Finally, the CLS considers the glass element as fully or partially fragmented. The CLS is therefore aimed at guaranteeing that a construction with structural glass elements has adequate structural behaviour in the post-critical phase at both global and local levels. The need to consider the CLS derives from the intrinsic brittleness of the glass, and also from the possibility—still remote—of spontaneous breakage. The CLS must consider this possibility, verifying that the fractured element guarantees the load-bearing capacity for a suitable fraction of the loads at the ULS and/or the SLS. Operatively, the CLS considers two possible scenarios, namely (i) a structural system made of glass elements or (ii) a single structural glass element. The CLS must take into account the structural situation that emerges after one part of the load-bearing structure has cracked. As such, the CLS verifies that the damaged structure preserves a suitable residual load-bearing capacity. For LG slabs like in Figure 2, for example, the practical analysis assumes that one of the composing glass layers may crack (i.e., “LGF” section, in the following), and consequently has to be disregarded for residual stiffness and resistance contributions. In general terms, moreover, it is worth noting that:

  • In more complex situations, the minimum performance requirements that the damaged structural must guarantee must be established ad hoc. The structure must, in any case, guarantee “fail safe” behaviour, with specific reference to hierarchy, system redundancy and resilience. The residual load-bearing capacity must include, as a minimum, the characteristic values of the self-weight of the structure;
  • the single glass structural element must guarantee section redundancy, never intended as an increase in the sheet thickness, but as an increase in the number of glass layers. For laminated glass, the performance of a package made up of an interlayer and one or more fragmented glass sheets must be properly defined.
Figure 2. LG slab design: (a) setup; (b) uncracked (LGU) triple LG cross-section for service limit state (SLS) and ultimate limit state (ULS), or (c) fractured (LGF) triple LG section for collapse limit state (CLS) design.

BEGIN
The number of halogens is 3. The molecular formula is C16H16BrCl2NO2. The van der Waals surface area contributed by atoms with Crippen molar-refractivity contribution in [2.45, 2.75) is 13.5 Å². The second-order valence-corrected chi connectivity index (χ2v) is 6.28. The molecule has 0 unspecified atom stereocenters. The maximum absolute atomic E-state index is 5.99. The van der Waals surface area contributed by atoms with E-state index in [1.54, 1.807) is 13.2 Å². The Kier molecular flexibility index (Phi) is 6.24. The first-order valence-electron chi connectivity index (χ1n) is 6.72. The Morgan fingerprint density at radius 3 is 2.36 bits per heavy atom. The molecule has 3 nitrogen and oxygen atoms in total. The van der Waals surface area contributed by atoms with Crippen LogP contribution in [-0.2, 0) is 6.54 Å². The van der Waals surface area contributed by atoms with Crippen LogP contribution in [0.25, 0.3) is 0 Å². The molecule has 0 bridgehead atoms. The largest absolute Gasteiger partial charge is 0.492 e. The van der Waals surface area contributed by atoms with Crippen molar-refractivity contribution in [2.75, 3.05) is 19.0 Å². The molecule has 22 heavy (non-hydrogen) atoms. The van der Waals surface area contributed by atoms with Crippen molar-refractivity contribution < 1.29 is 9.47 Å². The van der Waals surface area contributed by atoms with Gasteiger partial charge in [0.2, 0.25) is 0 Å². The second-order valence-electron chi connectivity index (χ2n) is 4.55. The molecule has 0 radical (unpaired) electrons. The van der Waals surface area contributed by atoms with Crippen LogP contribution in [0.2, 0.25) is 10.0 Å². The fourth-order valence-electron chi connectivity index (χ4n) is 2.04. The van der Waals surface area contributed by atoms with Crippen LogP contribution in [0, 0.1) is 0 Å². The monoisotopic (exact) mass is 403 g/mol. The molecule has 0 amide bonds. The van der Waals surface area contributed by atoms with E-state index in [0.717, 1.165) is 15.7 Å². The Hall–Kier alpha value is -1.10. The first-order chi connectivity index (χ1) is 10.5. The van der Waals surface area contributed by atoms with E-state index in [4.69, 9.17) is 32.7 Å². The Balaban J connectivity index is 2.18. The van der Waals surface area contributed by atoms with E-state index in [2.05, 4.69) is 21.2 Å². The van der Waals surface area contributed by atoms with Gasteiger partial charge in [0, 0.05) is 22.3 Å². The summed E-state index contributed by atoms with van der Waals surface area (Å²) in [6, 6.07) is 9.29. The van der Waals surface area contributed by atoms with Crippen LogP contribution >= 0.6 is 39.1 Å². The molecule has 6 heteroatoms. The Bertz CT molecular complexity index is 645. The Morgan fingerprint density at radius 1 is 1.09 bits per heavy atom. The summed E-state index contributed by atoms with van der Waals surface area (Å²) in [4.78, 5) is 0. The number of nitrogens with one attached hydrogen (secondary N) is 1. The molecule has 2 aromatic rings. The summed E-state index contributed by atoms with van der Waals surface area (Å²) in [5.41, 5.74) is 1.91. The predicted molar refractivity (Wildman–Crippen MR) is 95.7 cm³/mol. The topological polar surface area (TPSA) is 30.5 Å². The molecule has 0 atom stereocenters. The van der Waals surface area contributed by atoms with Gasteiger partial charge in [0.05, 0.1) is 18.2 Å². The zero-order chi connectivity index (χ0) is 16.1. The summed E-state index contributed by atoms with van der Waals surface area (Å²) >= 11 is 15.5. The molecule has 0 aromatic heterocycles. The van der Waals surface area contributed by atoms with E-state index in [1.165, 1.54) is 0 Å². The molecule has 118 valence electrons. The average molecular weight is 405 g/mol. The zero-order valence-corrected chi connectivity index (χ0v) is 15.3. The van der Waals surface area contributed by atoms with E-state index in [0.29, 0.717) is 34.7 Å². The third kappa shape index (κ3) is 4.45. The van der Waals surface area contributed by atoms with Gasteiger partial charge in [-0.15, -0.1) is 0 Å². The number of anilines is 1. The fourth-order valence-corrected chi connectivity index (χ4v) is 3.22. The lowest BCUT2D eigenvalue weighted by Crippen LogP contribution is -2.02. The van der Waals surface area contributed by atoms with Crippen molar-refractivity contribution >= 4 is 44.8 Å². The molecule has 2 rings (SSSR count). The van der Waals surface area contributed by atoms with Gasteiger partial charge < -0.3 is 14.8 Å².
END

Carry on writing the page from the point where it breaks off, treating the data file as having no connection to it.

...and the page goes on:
Figure 2. LG slab design: (a) setup; (b) uncracked (LGU) triple LG cross-section for service limit state (SLS) and ultimate limit state (ULS), or (c) fractured (LGF) triple LG section for collapse limit state (CLS) design.

2.2. Vibration Frequency of Laminated Glass Elements

For the mechanical model of Figure 2a, the system in free vibrations satisfies the differential equation of motion for slender Euler–Bernoulli beams [25]. The fundamental frequency in the presence of ideal supports can be rationally calculated as:

f1

with n the mode order, h the monolithic thickness (or effective thickness hef, for LG cross-sections), E the modulus of elasticity (MoE) of glass, while β is the wave number in Table 1.

Table 1. Reference wavenumbers βn for simply supported slender beams.

Table 1

For LG members, various literature studies emphasized that the actual stiffness of the composite system should be properly addressed in elastic conditions, because it strictly depends on the shear coupling effect of the bonding interlayers. For a given bonding film of typical use for structural glass applications, the real term of shear stiffness (storage modulus G2,0) and the imaginary part (loss modulus G2,ω) are both involved in the frequency domain:

f2

Common materials in use for LG layers have a typical visco-elastic behaviour that can be affected by material properties, vibration frequency and operational conditions. This turns out in an effective thickness hef = hef(ω) that is subjected to iterative modifications with the dynamic stiffness of interlayers. Additional issues may arise from delamination of bonding layers [26,27]. Finally, special calculation methods should be taken into account to assess the vibration performance of LGF configurations as in Figure 2.

2.3. Design of Pedestrian Glass Sytems

It is worth mentioning that design requirements summarized in Section 2.1 represent fundamental steps of the overall procedure, in the same way as frequency sensitivity considerations in Section 2.2. Moreover, they still disregard those pedestrian systems composed of structural glass may be subjected to unfavourable vibrations due to occupants. The vibration response of glass structures is a relatively recent research topic [28,29,30,31].